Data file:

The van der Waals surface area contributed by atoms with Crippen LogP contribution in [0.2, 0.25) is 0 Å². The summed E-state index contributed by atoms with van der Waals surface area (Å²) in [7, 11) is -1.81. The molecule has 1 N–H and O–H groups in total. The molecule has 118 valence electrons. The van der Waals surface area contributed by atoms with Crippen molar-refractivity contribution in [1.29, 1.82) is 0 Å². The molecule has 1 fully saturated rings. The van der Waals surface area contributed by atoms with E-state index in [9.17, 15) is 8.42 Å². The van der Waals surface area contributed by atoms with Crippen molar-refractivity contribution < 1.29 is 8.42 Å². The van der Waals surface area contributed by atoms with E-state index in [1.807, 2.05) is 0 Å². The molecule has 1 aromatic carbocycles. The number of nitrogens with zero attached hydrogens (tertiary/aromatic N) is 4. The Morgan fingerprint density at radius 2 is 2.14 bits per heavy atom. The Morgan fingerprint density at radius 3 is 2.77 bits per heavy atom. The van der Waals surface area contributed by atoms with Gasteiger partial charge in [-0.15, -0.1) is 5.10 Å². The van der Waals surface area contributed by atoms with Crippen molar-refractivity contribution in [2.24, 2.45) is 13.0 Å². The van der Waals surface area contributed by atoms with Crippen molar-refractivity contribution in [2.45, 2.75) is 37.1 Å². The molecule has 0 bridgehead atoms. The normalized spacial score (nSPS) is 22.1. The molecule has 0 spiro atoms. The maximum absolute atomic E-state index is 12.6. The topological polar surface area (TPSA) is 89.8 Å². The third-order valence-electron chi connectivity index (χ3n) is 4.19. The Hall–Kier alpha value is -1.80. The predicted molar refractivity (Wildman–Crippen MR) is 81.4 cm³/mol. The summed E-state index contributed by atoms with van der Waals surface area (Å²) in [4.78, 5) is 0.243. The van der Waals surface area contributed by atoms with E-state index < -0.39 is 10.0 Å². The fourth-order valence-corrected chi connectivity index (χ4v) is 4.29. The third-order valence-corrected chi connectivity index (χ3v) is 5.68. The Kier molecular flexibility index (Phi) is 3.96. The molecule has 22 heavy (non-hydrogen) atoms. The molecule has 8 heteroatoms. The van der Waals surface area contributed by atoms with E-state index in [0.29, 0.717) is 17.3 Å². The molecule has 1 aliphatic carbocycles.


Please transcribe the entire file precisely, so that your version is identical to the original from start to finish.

The van der Waals surface area contributed by atoms with Crippen LogP contribution in [0.2, 0.25) is 0 Å². The summed E-state index contributed by atoms with van der Waals surface area (Å²) in [7, 11) is -1.81. The molecule has 1 N–H and O–H groups in total. The molecule has 118 valence electrons. The van der Waals surface area contributed by atoms with Crippen molar-refractivity contribution in [1.29, 1.82) is 0 Å². The molecule has 1 fully saturated rings. The van der Waals surface area contributed by atoms with E-state index in [9.17, 15) is 8.42 Å². The van der Waals surface area contributed by atoms with Crippen molar-refractivity contribution < 1.29 is 8.42 Å². The van der Waals surface area contributed by atoms with E-state index in [1.807, 2.05) is 0 Å². The molecule has 1 aromatic carbocycles. The number of nitrogens with zero attached hydrogens (tertiary/aromatic N) is 4. The Morgan fingerprint density at radius 2 is 2.14 bits per heavy atom. The Morgan fingerprint density at radius 3 is 2.77 bits per heavy atom. The van der Waals surface area contributed by atoms with Gasteiger partial charge in [-0.15, -0.1) is 5.10 Å². The van der Waals surface area contributed by atoms with Crippen molar-refractivity contribution in [2.24, 2.45) is 13.0 Å². The van der Waals surface area contributed by atoms with Crippen molar-refractivity contribution in [2.45, 2.75) is 37.1 Å². The molecule has 0 bridgehead atoms. The normalized spacial score (nSPS) is 22.1. The molecule has 0 spiro atoms. The maximum absolute atomic E-state index is 12.6. The topological polar surface area (TPSA) is 89.8 Å². The third-order valence-electron chi connectivity index (χ3n) is 4.19. The Hall–Kier alpha value is -1.80. The predicted molar refractivity (Wildman–Crippen MR) is 81.4 cm³/mol. The summed E-state index contributed by atoms with van der Waals surface area (Å²) in [4.78, 5) is 0.243. The van der Waals surface area contributed by atoms with E-state index < -0.39 is 10.0 Å². The fourth-order valence-corrected chi connectivity index (χ4v) is 4.29. The third-order valence-corrected chi connectivity index (χ3v) is 5.68. The Kier molecular flexibility index (Phi) is 3.96. The molecule has 22 heavy (non-hydrogen) atoms. The molecule has 8 heteroatoms. The van der Waals surface area contributed by atoms with E-state index in [0.29, 0.717) is 17.3 Å². The molecule has 1 aliphatic carbocycles.